Other study designs, such as factorial designs, enable researchers to determine the effects of each intervention component, the interactions between components, and the dosing of the intervention. However, they are unable to delineate the time when the intervention was most receptive and what moderators influenced the intervention [11]. To address these limitations, Klasnja et al [11] proposed the microrandomized trial (MRT), which, they argued, could supplement the use of behavioral theory to guide the development of JITAIs. The MRT design provides data on the effects of specific intervention components, changes in effects over time, and potential moderators, including contextual and psychological factors [11]. Due to the dynamic nature of SB and PA that change throughout the day and in various contexts, adaptive designs such as MRT align well with interventions targeting SB and PA behavior change [12]. The MRT design has been suggested as necessary to leverage the potential of smartphones as a tool to improve PA and reduce SB [13]. MRT enables assessing the immediate effects of antisedentary and walking interventions [14] and therefore contributes to the optimization of SB and PA interventions.

Microrandomization refers to randomly allocating an intervention option at relevant times when a person would be most responsive to an intervention (based on theory, the person’s past behavior, and the current context), thereby enhancing the effectiveness of the intervention [11]. MRTs explain the causal relationship between each randomized intervention component (eg, Sit Less or Move More notifications) and the proximal effects (ie, what happens in a limited time window, eg, within 1 hour, following the randomized intervention component) [11]. The distal outcome results from an aggregation of proximal effects obtained through repeated exposure to intervention components over time [11]. For example, a distal outcome would be people achieving recommended levels of PA and longer-term clinical outcomes such as improved glycemic control or improved fasting or postprandial glucose [15].


The primary aim of this study is to assess the effectiveness of theory-based motivational messages for reducing proximal sitting time and increasing proximal standing or walking time (ie, nonsitting time). The secondary aims involve (1) assessing what type of behavioral components (ie, behavior change techniques) are most effective in reducing sitting time and increasing standing and walking time, measured proximally, and (2) determining relevant contextual moderators for reducing sitting time and increasing standing and walking time.


A 6-week MRT will be conducted (see Figure 1). Using this design, participants will be randomly assigned an intervention option (Sit Less message, Move More message, or no intervention) at each relevant decision point.

Figure 1. A summary of the microrandomized trial (MRT) design. Target group, availability conditions, study duration and arms, randomization probability, and outcomes are presented. BCT: behavior change technique; T2D: type 2 diabetes.

Participants and Recruitment


Participants will be recruited digitally through social media advertisements (eg, Facebook and Instagram). Moreover, posters will be placed on noticeboards of general practitioner and specialist clinics, and emails will be sent to potential participants who have indicated their willingness to participate in research studies. The plain “language statement and consent form” will be sent to eligible participants who express their interest in participating before any data collection.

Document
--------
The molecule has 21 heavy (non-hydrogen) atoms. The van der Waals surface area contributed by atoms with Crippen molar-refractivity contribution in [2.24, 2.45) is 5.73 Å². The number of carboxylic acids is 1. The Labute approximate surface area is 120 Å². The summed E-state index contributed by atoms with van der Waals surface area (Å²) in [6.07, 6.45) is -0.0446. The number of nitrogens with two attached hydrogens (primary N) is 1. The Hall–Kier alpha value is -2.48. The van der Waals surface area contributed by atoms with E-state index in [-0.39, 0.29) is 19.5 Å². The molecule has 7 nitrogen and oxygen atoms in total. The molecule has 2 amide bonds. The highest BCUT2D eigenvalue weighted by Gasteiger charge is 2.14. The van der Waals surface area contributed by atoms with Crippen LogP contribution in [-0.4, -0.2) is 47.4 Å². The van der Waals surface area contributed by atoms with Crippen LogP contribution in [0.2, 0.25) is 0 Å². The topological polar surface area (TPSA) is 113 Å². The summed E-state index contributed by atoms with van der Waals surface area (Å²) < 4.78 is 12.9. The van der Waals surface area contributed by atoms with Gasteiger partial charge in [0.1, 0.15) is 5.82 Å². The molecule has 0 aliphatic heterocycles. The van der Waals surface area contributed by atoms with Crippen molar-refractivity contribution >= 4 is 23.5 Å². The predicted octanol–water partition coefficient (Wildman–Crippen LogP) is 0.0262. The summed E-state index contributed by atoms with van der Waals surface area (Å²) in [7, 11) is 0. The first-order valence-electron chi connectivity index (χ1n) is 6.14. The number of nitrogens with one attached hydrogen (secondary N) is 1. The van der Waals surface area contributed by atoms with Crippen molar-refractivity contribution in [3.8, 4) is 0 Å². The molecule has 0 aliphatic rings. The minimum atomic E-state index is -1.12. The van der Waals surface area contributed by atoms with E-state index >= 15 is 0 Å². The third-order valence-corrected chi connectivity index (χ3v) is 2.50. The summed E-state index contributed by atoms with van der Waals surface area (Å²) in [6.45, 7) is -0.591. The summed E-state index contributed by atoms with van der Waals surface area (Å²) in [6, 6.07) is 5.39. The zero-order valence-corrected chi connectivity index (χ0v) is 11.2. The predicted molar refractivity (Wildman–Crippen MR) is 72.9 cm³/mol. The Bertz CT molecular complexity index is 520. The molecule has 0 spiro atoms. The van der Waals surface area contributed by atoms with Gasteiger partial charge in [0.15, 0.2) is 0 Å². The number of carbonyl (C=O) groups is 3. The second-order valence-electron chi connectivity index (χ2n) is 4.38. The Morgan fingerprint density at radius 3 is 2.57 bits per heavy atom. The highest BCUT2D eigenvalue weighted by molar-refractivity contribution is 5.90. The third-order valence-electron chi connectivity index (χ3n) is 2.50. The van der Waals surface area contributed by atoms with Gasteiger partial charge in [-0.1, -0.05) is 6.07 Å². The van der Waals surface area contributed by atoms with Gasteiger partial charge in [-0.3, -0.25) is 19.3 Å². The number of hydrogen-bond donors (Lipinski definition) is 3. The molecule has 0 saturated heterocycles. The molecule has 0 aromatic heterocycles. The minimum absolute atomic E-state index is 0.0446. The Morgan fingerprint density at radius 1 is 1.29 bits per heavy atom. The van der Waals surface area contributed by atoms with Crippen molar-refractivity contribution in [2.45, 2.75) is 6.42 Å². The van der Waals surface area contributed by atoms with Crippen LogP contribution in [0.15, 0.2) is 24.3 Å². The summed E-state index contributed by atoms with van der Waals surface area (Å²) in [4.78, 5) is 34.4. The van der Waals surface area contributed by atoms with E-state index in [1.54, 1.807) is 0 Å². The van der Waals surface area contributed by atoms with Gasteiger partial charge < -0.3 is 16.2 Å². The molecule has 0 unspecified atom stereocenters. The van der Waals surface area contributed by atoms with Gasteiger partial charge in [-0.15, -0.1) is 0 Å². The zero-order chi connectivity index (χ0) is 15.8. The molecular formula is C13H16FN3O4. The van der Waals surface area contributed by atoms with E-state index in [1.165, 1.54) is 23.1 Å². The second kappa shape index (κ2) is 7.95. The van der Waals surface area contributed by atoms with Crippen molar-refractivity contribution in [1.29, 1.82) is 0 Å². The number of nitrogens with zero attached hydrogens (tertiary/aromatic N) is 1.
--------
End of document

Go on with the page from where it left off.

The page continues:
Sample Size

A total of 22 participants are estimated to detect a small proximal treatment effect size of 0.13 for increasing nonsitting time with 80% power at the level of 5% statistical significance. This was based on the assumptions of 5 decision points per day, a constant randomization probability of 0.7, and an expected participant availability of 70% [16].

Eligibility Criteria

Eligible participants will be adults with T2D, aged between 35 and 65 years, who own an Android smartphone (version 7.0 or higher) and currently interact or engage with apps, have no limitations (including physical problems and medical complications) to engage in low- and moderate-intensity PA, are able to communicate in English, and can provide informed consent.

Volunteers who use other activity trackers and mobile apps that target PA, highly active people, those diagnosed with T2D less than 3 months ago, and people with psychiatric problems, attention, or memory issues will be excluded. We assume highly active people as those who meet World Health Organization (WHO) recommendation of 10,000 steps per day or 150 minutes of moderate to vigorous PA per week. The International Physical Activity Questionnaire—Short Form will be used to assess activity levels [17]. A 1-week run-in period will assess nonadherence with the activity tracker. Individuals with more than 50% incomplete data will be excluded.

Intervention Platform

The intervention comprises a bespoke mobile app (iMove app) [18] and a Bluetooth-enabled wearable sensor (SORD) developed and validated by our research group [19]. iMove is a JITAI that aims to support people to decrease sedentary time (Sit Less) and increase PA (Move More) [20]. It consists of a home tab that illustrates sitting, standing, and walking activities, an activity tab to select activities manually in situations where technical issues exist with the app, a goal setting tab to set sitting and walking goals, a notification history tab to compile previous notification messages, and a profile tab (see Figures 2 and 3). SORD is a bespoke thigh-worn device that connects to the iMove app and measures sitting, standing, lying, and PA (eg, walking) [19].